Washington, D.C.–(Newsfile Corp. – August 17, 2022) – The Securities and Exchange Commission today charged Global Business Development and Consulting Corp. (Global) and its owner, Anthony J. Mastroianni, Jr., in connection with a $1.2 million fraudulent promissory note scheme targeting older Americans.
According to the SEC’s complaint, Mastroianni, a New Jersey resident, sold at least 11 investors promissory notes issued by his company, Global, beginning as early as 2017. The complaint alleges that Mastroianni induced investors, ranging in age from 64 to 82, to purchase the notes by promising exorbitant interest rates ranging from 50% to 175%. In 2016, Mastroianni was barred by the Financial Industry Regulatory Authority (FINRA) from associating with any registered broker-dealer after refusing to appear for testimony to answer allegations of, among other things, excessive trading in an elderly customer’s account.
The SEC’s complaint further alleges that Mastroianni gave investors conflicting explanations of the nature of Global’s business, and often convinced them to roll-over their notes into new notes combining unpaid amounts with new investments by the investors. In reality, Global did not use investor monies to generate income and the SEC investigation determined that Mastroianni withdrew over $486,000 of investors’ money from Global’s bank account and also used ill-gotten funds for personal expenses on luxury items.
“We allege that Mastroianni preyed on older Americans with an all too familiar promise of massively high returns when in reality their money was being withdrawn in cash and spent on purchases at Disney resorts, Tiffany & Co., and Gucci,” said Sheldon L. Pollock, Associate Director of the SEC’s New York Regional Office. “We will continue to hold accountable those who target investors for their own financial gain.”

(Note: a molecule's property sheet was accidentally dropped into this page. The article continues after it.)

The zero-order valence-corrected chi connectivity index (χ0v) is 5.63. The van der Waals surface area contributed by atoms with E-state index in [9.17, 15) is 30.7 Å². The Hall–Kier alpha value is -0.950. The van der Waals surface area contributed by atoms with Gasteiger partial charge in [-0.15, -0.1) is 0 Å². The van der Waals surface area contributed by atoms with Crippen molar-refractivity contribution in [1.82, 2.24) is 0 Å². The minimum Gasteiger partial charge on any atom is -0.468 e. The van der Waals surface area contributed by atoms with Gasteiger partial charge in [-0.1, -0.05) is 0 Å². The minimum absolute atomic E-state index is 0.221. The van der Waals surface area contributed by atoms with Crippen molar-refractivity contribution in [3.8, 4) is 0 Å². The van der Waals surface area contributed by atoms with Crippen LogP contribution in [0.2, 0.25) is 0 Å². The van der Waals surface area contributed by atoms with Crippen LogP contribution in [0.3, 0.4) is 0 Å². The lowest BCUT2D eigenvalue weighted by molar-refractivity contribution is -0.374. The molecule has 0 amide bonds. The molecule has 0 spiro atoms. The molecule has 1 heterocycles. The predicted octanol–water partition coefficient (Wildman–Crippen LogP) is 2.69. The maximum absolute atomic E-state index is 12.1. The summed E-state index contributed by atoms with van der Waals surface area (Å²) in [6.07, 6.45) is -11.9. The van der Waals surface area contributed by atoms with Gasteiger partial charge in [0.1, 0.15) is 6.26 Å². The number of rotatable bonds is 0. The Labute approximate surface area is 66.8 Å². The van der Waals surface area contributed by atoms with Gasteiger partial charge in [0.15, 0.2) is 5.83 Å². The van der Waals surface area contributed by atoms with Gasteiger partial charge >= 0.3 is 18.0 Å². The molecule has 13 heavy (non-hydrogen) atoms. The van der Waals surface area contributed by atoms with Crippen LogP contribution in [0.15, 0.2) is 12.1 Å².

The SEC’s complaint, filed in federal district court in New Jersey, charges Mastroianni and Global with violating the antifraud provisions of the federal securities laws, and seeks disgorgement of ill-gotten gains with prejudgment interest, civil penalties, and permanent injunctive relief.
In a parallel action, the U.S. Attorney’s Office for the District of New Jersey today announced criminal charges against Mastroianni.
The SEC’s Office of Investor Education and Advocacy has information and investor alerts to help seniors protect themselves against investment fraud. Additional resources and more can be found at investor.gov.
The SEC’s investigation, which is ongoing, is being conducted by Peter A. Pizzani, Debbie Chan and Adam S. Grace, and the litigation will be led by Christopher Dunnigan and Mr. Pizzani of the New York Regional Office. The case is being supervised by Mr. Pollock. The SEC appreciates the assistance of the U.S. Attorney’s Office for the District of New Jersey.